It is commonly understood by return and reintegration practitioners that the type of return, namely whether a person returned voluntarily or not, can influence the overall reintegration process and, above all, its sustainability.
As underlined in IOM’s Policy on the Full Spectrum of Return, Readmission and Reintegration, “voluntary returns are always preferable because they take into account the migrant’s agency to make informed decisions, leading to consent; allow returnees to prepare for their return as owners of the process; and contribute to reducing the stigma and potential negative repercussions of forced returns, which can hinder successful reintegration and thereby their opportunities for human development”. Still, while voluntariness is considered a crucial element of return migration, limited comparative evidence has been gathered so far on how reintegration sustainability outcomes are de facto impacted by voluntary and forced returns.
For this reason, the International Organization for Migration (IOM) commissioned, under the EU-IOM Knowledge Management Hub, the combined research study Comparative Reintegration Outcomes between Forced and Voluntary Return and Through a Gender Perspective, designed and implemented by the Migration and Development Research Group at UNU-MERIT.
The study’s general objectives were threefold: to compare differences in reintegration sustainability outcomes in Afghanistan*, Bangladesh, El Salvador, the Gambia, Nigeria and Somalia, to determine individual, community and structural factors that affect these outcomes in countries of origin, and eventually to inform the design, implementation and evaluation of reintegration support programmes for returnees.The research is composed of two studies; one analysed differences in reintegration outcomes between forced and voluntary returnees across the economic, social and psychosocial dimensions of reintegration, in line with IOM’s Reintegration Sustainability Survey (RSS).
The RSS is a tool developed in 2017 by Samuel Hall in collaboration with IOM; through a series of questionnaires, the RSS generates composite reintegration scores and three dimensional scores measuring economic, social and psychosocial reintegration: the higher the score, the more sustainable is the returnee’s reintegration. The economic dimension investigates indicators such as returnees’ satisfaction with their economic situation, indebtedness and access to employment or trainings. The social dimension investigates, for example, access to services (housing, health care etc.), possession of personal documents and the level of children enrolled in school. Ultimately, the psychosocial dimension investigates indicators of personal well-being such as strength of social networks, sense of belonging to the community and ability to remain in the country of return.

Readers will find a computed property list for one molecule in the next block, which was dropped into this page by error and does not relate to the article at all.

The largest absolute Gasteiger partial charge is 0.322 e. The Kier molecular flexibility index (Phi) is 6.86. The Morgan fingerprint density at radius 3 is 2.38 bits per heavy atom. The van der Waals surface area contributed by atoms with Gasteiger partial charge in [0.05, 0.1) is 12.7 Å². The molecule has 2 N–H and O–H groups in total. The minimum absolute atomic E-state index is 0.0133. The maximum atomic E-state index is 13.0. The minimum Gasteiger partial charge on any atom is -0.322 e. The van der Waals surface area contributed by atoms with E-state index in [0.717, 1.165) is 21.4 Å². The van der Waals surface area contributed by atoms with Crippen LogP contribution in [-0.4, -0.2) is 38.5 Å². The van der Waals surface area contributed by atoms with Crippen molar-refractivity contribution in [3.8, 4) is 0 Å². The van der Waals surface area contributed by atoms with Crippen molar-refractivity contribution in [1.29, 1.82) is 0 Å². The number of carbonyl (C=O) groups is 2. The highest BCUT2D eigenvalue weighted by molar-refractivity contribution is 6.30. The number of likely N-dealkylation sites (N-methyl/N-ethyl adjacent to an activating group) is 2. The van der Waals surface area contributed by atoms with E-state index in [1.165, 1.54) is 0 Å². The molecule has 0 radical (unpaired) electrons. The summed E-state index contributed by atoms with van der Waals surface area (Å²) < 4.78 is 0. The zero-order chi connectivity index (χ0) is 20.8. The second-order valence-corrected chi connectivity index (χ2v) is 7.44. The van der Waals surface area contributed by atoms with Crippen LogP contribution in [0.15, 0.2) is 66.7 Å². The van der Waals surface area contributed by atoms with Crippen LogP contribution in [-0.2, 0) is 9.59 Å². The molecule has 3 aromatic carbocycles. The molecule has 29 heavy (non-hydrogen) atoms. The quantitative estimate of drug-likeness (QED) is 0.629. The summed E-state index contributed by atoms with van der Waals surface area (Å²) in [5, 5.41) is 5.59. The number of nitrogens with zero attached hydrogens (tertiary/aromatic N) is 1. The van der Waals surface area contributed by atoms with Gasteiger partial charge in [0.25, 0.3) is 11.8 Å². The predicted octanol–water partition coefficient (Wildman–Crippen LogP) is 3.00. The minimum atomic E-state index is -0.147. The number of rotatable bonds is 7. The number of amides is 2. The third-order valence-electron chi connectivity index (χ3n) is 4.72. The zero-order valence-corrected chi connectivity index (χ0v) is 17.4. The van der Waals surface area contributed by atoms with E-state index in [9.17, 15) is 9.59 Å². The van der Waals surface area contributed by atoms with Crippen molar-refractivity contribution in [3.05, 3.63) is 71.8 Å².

Overall, results show that voluntary returnees generally had higher composite RSS scores across the case study countries; the statistical analysis corroborates that the type of return had a significant impact on reintegration scores, with forced returnees having lower scores, on average, than voluntary returnees when other individual factors (such as sex, age, situation of vulnerability, years since return) are considered. Findings suggested that statistical differences between the RSS scores of forced and voluntary returnees are mostly driven by differences in the economic and social dimensions.
Comparing economic, social and psychosocial reintegration outcomes
Across the different countries, voluntary returnees consistently had higher average economic and social reintegration scores, while analysis of the psychosocial dimension produced mixed data. In Afghanistan, for example, forced returnees scored particularly lowly on the question about their level of satisfaction with the economic situation: in the country’s overall sample, 79 per cent of respondents were satisfied but this was only the case for 46 per cent of forced returnees. Even though economic challenges faced by forced and voluntary returnees might be similar, the lack of preparation before return, social stigmatization and mental health issues linked to the deportation experience represented critical factors in lower reintegration sustainability scores of the former group, hindering forced returnees’ economic self-sufficiency. As a key informant in Nigeria explained:
“[…] the procedure of being woken up in the middle of the night, having to pick the things, not even being able to plan anything, just being put on a plane, that’s very traumatizing, especially if the families have children.”